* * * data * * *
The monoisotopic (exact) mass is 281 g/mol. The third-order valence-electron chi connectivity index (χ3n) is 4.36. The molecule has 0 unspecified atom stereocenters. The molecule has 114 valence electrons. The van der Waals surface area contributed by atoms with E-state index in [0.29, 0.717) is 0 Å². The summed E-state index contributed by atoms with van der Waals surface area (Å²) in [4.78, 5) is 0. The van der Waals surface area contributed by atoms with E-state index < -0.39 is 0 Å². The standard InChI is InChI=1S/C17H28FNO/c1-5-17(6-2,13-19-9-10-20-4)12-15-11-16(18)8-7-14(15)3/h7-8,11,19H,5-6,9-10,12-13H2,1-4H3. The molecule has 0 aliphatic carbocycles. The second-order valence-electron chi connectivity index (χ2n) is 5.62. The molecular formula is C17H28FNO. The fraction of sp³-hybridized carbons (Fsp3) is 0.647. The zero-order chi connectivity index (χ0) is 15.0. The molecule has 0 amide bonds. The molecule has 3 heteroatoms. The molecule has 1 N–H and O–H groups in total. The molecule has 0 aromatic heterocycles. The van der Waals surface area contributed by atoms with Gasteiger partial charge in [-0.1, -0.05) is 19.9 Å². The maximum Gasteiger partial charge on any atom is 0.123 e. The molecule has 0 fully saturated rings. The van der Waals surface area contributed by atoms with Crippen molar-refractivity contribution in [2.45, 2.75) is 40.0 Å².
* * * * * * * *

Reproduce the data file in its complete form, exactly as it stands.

The monoisotopic (exact) mass is 281 g/mol. The third-order valence-electron chi connectivity index (χ3n) is 4.36. The molecule has 0 unspecified atom stereocenters. The molecule has 114 valence electrons. The van der Waals surface area contributed by atoms with E-state index in [0.29, 0.717) is 0 Å². The summed E-state index contributed by atoms with van der Waals surface area (Å²) in [4.78, 5) is 0. The van der Waals surface area contributed by atoms with E-state index < -0.39 is 0 Å². The standard InChI is InChI=1S/C17H28FNO/c1-5-17(6-2,13-19-9-10-20-4)12-15-11-16(18)8-7-14(15)3/h7-8,11,19H,5-6,9-10,12-13H2,1-4H3. The molecule has 0 aliphatic carbocycles. The second-order valence-electron chi connectivity index (χ2n) is 5.62. The molecular formula is C17H28FNO. The fraction of sp³-hybridized carbons (Fsp3) is 0.647. The zero-order chi connectivity index (χ0) is 15.0. The molecule has 0 amide bonds. The molecule has 3 heteroatoms. The molecule has 1 N–H and O–H groups in total. The molecule has 0 aromatic heterocycles. The van der Waals surface area contributed by atoms with Gasteiger partial charge in [-0.1, -0.05) is 19.9 Å². The maximum Gasteiger partial charge on any atom is 0.123 e. The molecule has 0 fully saturated rings. The van der Waals surface area contributed by atoms with Crippen molar-refractivity contribution in [2.45, 2.75) is 40.0 Å².